Bishop's Hat Epimedium 'Beni-kujaku'

👤 Non-toxic to humans
🐾 Non-toxic to pets
🌸 Blooming
🍪 Not edible
‍🌱 Easy-care
barrenwort 'Beni-kujaku'


The plant known as 'Bishop's Hat' features a distinct appearance characterized by its attractive foliage and enchanting flowers. The leaves are notably heart-shaped with a delicate, wiry framework, often displaying a mottled pattern of colors ranging from green to shades of bronze, red, and purple. These leaves show a remarkable seasonal transformation, with colors intensifying during the fall months. The blooms of Bishop's Hat are equally fascinating, presenting an alluring four-petaled shape that reminisces of small fairytale-like “spiders” due to the long spurs extending from each petal. These flowers exhibit a rich, enticing color palette, which includes a combination of pink, lavender, yellow, and white, casting a vibrant dance of hues in the garden during their blooming season in spring. Adding to its ornamental value, the slight nodding stance of the blooms creates an air of elegance and whimsy. The flowers cluster loosely above the foliage, creating a soft and airy effect. The contrast between the intricate flowers and the more solid leaf structure below lends itself to a textured visual presence in the garden. Bishop's Hat's delicate appearance belies its toughness, as it serves not only as an eye-catching plant but also as a hardy groundcover, spreading gently across the garden floor and creating a carpet of color that changes with the seasons.

Plant Info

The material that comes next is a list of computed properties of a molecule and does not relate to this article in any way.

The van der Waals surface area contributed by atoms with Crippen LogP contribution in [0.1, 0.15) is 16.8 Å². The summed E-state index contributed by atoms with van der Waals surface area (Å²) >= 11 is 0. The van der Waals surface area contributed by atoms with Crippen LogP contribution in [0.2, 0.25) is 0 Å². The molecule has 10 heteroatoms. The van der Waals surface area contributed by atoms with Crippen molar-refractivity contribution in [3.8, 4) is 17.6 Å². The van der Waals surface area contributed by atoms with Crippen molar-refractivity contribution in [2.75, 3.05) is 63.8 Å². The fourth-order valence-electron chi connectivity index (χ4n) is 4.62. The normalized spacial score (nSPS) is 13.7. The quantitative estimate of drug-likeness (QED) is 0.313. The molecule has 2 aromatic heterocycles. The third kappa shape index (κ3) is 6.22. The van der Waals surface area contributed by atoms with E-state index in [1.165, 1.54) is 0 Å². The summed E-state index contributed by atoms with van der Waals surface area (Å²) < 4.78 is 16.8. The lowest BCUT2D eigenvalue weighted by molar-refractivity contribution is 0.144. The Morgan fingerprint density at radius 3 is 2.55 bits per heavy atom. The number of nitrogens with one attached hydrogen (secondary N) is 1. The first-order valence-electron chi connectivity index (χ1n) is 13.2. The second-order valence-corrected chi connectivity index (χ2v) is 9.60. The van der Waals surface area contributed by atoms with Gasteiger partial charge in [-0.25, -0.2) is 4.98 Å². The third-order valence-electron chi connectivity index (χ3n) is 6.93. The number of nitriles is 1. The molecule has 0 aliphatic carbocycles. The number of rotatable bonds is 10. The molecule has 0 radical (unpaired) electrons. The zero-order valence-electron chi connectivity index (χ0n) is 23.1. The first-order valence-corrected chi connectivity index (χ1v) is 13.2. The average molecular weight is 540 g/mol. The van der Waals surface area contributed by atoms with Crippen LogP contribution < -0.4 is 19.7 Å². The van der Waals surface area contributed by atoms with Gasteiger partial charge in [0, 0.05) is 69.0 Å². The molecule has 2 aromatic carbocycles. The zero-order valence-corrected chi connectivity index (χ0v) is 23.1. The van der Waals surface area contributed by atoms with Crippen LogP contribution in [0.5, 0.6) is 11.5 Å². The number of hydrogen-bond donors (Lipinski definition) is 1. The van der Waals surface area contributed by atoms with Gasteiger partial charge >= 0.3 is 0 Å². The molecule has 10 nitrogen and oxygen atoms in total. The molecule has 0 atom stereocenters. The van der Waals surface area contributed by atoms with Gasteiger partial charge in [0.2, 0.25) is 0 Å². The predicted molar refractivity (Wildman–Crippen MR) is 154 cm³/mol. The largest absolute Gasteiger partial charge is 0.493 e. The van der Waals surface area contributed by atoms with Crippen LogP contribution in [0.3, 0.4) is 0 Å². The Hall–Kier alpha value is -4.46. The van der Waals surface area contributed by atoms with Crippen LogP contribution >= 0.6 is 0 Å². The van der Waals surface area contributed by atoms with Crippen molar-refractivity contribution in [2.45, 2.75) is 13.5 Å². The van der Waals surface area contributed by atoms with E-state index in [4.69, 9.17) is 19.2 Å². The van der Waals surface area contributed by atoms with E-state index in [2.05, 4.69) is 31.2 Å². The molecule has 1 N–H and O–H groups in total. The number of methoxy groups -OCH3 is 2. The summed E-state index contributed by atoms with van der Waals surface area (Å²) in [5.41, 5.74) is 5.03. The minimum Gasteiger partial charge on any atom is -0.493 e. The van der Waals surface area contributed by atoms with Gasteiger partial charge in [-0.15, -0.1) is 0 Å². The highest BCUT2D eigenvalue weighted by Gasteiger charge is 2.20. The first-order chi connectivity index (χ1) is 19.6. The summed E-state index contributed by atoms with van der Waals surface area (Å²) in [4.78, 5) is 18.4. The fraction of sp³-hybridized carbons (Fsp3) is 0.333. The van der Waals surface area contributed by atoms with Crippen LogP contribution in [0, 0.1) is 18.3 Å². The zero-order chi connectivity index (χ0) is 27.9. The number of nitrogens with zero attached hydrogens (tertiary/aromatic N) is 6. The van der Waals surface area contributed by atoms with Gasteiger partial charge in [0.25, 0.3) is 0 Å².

Common Problems

About this plant

  • memoNames

    • Family


    • Synonyms

      Bishop's Hat, Fairy Wings, Horny Goat Weed, Red-flowered Barrenwort, Epimedium.

    • Common names

      Epimedium 'Beni-kujaku'

  • skullToxicity

    • To humans

      Epimedium, commonly known as barrenwort, is not typically known to be toxic to humans. There are no well-documented cases of poisoning from ingesting Epimedium, and it is often used in traditional herbal medicine without reports of severe adverse effects. However, consuming any plant material in large quantities could potentially cause mild stomach upset due to individual sensitivities.

    • To pets

      Barrenwort is also not commonly known to be toxic to pets. It is generally considered safe for dogs and cats, with no significant reports of toxicity. As with humans, overconsumption may lead to gastrointestinal discomfort or irritation due to individual sensitivities in pets.

  • infoCharacteristics

    • Life cycle


    • Foliage type


    • Color of leaves


    • Flower color


    • Height

      1-2 feet (30-60 cm)

    • Spread

      1-2 feet (30-60 cm)

    • Plant type


    • Hardiness zones


    • Native area



  • money-bagGeneral Benefits